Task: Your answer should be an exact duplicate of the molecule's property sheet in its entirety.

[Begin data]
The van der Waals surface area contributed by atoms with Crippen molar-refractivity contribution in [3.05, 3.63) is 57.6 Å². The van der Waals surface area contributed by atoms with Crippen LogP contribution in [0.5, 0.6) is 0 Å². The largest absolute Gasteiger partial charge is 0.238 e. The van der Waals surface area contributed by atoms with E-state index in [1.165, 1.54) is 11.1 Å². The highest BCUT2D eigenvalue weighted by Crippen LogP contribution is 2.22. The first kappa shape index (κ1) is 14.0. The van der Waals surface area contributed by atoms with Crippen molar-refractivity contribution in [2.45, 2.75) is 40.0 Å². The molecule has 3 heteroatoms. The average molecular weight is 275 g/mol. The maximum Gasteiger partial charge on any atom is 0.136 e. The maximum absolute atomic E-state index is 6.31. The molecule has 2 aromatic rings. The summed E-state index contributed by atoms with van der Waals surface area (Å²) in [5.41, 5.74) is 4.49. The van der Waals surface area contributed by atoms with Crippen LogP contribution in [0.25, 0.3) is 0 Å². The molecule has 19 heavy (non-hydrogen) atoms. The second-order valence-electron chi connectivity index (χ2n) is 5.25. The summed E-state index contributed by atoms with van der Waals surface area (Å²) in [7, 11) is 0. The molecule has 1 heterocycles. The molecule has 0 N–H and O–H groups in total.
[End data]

The van der Waals surface area contributed by atoms with Crippen molar-refractivity contribution in [3.05, 3.63) is 57.6 Å². The van der Waals surface area contributed by atoms with Crippen LogP contribution in [0.5, 0.6) is 0 Å². The largest absolute Gasteiger partial charge is 0.238 e. The van der Waals surface area contributed by atoms with E-state index in [1.165, 1.54) is 11.1 Å². The highest BCUT2D eigenvalue weighted by Crippen LogP contribution is 2.22. The first kappa shape index (κ1) is 14.0. The van der Waals surface area contributed by atoms with Crippen molar-refractivity contribution in [2.45, 2.75) is 40.0 Å². The molecule has 3 heteroatoms. The average molecular weight is 275 g/mol. The maximum Gasteiger partial charge on any atom is 0.136 e. The maximum absolute atomic E-state index is 6.31. The molecule has 2 aromatic rings. The summed E-state index contributed by atoms with van der Waals surface area (Å²) in [5.41, 5.74) is 4.49. The van der Waals surface area contributed by atoms with Crippen LogP contribution in [0.25, 0.3) is 0 Å². The molecule has 19 heavy (non-hydrogen) atoms. The second-order valence-electron chi connectivity index (χ2n) is 5.25. The summed E-state index contributed by atoms with van der Waals surface area (Å²) in [7, 11) is 0. The molecule has 1 heterocycles. The molecule has 0 N–H and O–H groups in total.